Alexa Weik von Mossner | Foto: aau/KK

Can novels make us care about others? A study based on ethnic American literatures

When President Donald Trump addresses the nation, he often resorts to discriminatory stereotypes when referring to African American, Mexican American and Muslim American communities. The narrative that suggests that these groups represent a threat to the American nation is shaping a number of current debates, but there are also important counternarratives. Within the scope of a project funded by the Austrian Science Fund (FWF), scholars from the field of American Studies are investigating how ethnic American literary texts are inviting readers to imaginatively step into the shoes of a character who is different from themselves and to see the world through that character’s eyes.

Cognitive approaches to cultural texts are increasingly gaining currency in contemporary debates in literary and cultural studies. Yet they have often been criticized for focusing too narrowly on the interaction between a text and a single, highly abstract reader, and for disregarding both actual readers and the larger historical, political, and cultural context in which a text is produced and consumed. Alexa Weik von Mossner aims to counter this criticism in a new project funded by the Austrian Science Fund (FWF) entitled “Narrative Encounters with Ethnic American Literatures”. As Weik von Mossner (Department of English) explains, “I hope to close some of the perceived gaps between cognitive narratology, which draws on insights in neuroscience, and the more context and politically oriented approaches within literary and cultural studies”.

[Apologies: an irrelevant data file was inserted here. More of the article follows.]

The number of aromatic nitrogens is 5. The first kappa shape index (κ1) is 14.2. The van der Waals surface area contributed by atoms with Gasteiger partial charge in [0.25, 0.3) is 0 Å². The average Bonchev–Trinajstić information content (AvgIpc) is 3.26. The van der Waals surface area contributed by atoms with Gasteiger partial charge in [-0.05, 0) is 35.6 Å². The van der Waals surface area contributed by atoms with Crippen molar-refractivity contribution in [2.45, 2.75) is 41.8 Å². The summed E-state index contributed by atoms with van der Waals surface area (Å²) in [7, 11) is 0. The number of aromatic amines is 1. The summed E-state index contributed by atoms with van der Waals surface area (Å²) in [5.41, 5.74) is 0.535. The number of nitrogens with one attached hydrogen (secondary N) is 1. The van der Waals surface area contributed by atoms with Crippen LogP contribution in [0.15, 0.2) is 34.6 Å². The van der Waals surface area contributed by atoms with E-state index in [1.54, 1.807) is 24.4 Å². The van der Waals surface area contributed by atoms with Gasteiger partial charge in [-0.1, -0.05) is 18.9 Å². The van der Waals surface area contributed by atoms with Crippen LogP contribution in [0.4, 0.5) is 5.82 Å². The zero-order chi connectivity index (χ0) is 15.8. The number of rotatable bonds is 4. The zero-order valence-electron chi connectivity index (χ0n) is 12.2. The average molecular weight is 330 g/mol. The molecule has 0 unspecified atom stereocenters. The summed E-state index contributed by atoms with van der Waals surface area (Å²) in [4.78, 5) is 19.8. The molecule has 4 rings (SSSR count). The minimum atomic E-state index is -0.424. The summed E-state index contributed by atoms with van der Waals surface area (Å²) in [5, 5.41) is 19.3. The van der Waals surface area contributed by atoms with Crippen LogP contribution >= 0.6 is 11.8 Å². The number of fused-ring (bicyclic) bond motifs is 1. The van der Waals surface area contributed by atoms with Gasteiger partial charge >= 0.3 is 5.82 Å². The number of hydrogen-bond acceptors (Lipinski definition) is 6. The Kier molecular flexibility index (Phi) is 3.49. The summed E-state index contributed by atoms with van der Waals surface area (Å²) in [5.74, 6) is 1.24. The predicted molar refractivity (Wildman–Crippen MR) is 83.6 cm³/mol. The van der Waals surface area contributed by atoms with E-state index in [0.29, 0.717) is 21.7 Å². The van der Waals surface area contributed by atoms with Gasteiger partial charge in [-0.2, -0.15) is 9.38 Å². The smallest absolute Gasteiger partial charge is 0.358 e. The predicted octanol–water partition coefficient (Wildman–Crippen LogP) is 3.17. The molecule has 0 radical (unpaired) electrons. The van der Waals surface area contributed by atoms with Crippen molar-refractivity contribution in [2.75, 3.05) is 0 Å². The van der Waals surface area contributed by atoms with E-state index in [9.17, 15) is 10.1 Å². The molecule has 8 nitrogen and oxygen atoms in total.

Two students in the English department, Marijana Mikić and Mario Grill, will join the project in the coming months. The research team will study the narrative strategies of a range of ethnic American literary texts, devoting particular attention to African American, Mexican American and Muslim American authors. Alexa Weik von Mossner elaborates further: “We want to take a closer look at empathy, affect and emotion both in the writing and the reading process.” The literary scholars hope to establish which roles empathy and emotion play in literary texts that revolve around the mediation of ethnic and cultural differences. “Ultimately, we hope to gain a better understanding of the repercussions these texts may have for the contemporary political climate in the United States. By examining the consequences of an imaginative engagement with ethnic American literatures, we hope to open up new perspectives.”